I was in seventh grade the first time I remember a book being banned. It was “The Hot Zone” by Richard Preston — a non-fiction book about the deadly Ebola virus appearing in the suburbs of Washington D.C. While I would like to say that I — as an enlightened, socially aware 12 year old — marched right down to the bookstore and bought it with my hard-earned allowance, I didn’t. And I still haven’t read the book.
I’m sure whatever parent protested had their heart in the right place. Ebola, after all, is a nasty virus. But the book was much more than a graphic portrayal of an epidemic: It was an opportunity to learn about the spread of viruses and the science behind them. And now that the exact same virus is ravaging West Africa and I so poorly understand why, it’s an opportunity I truly feel robbed of.
That’s why I was so disappointed to see that Highland Park High School had suspended seven different books from its reading list because parents objected to the “adult content.” Only days ago, parents packed into the school’s auditorium, clutching sticky-note filled books, haughtily narrating passages that referenced sex, abuse, homosexuality and even a scene that criticized capitalism. That it happens to be “Banned Books Week” this week only makes their protest more concerning.
One of the books, “The Working Poor: Invisible in America,” which is about exactly what you think it is, was flagged because part of the book concerns a woman who was raped as a child and later had an abortion. Another, “The Glass Castle,” is a memoir about growing up in poverty with an abusive father and a mother who later became homeless.
While these parents may think that this content is too “adult” or too distant for their children to understand, they couldn’t be farther from the truth. If they don’t think sexual assault happens near them, they need only walk the few blocks over to Southern Methodist University to learn there have been three sexual assaults reported already this year. And if they don’t think that poverty exists, or that some don’t legitimately question the moral underpinnings of capitalism, they need only drive a few miles down I-35 to see how the other half lives.
I left Dallas almost three years ago to teach in an impoverished city more than 1,500 miles away. The stories the children in that city have to tell about their lives — lived in the same amount of time as the students who roam the halls of Highland Park High School — are the stuff of these books. Those are the lives that some Highland Park parents want their children to ignore.
In the city where I taught, the poverty rate is 30 percent. In Highland Park, it’s 5 percent. In my city, there were 969 rapes reported in 2012. In Highland Park, none were reported. In my city, 2012 came with 387 murders. In Highland Park — not one. And so it goes.
The unfortunate reality is that the children in this less-fortunate city are likely to have too many structural barriers standing in their way to make them the next senator, governor or CEO of a major company. But the kids at Highland Park have those opportunities in spades.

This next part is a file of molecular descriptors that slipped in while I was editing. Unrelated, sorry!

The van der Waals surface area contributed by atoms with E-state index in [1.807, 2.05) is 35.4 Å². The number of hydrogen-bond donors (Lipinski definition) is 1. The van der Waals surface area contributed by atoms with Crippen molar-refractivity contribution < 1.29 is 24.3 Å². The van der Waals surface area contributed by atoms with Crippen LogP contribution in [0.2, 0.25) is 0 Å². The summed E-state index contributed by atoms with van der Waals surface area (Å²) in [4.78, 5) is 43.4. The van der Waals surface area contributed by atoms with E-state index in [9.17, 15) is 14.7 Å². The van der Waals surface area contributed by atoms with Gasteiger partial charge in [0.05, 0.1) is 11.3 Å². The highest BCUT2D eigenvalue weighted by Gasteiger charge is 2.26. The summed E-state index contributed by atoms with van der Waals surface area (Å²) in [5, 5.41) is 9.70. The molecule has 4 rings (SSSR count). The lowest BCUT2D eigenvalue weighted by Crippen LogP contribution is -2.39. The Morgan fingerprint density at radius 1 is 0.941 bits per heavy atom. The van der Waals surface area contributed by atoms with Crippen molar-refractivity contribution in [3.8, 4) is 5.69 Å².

That Highland Park High School is the alma mater of a Nobel Prize-winning physicist, a Pulitzer Prize-winning photographer, an Academy Award-winning documentarian, a governor of Texas and a mayor of Dallas shouldn’t be surprising. With its overwhelmingly privileged student body, high levels of funding and safe location, how could it not be? The school is almost guaranteed to produce people who will have an impact far beyond the palatial homes and perfectly manicured parks dotting their hometown. They will be global.
And their global impact will come without the lessons these books could teach — the hard lessons about the poverty, violence and unhappiness that plague so much of our country. And if the next leaders of this world don’t truly understand the lives of the people their parents consider “too different” or “too adult” for their children to understand, how are they supposed to make this world a better place?
Some parents may consider classrooms an inappropriate place to have these conversations, but classrooms are a safe space built for conversations exactly like these. Teachers — many of the best of whom work at Highland Park — are trained to push discussion and teach critical thought by broaching subjects that are, by design, uncomfortable and distant. And, at a very basic level, if they don’t have these conversations now, when will they have them?
College, given its propensity to fuel and then mishandle cases of sexual violence, is certainly not the place to learn about abuse and rape for the first time. And if these students, as they are likely to do, simply move to a place exactly like Highland Park after college, then they will have altogether missed the opportunity to understand the part of the city that they have so much potential to help.
You need only read basic facts about Highland Park’s history to know that John S. Armstrong built the town to be “a refuge from an increasingly diverse city.” So while the town’s foundations were designed to keep out the realities of the surrounding world, it is imperative that the schools are not forced to do the same. It is a sacrifice that will affect many more than just the students these parents are trying to protect.
NOTE: This piece ran concurrently in the White Rock Lake Weekly, a local paper serving East Dallas and Highland Park.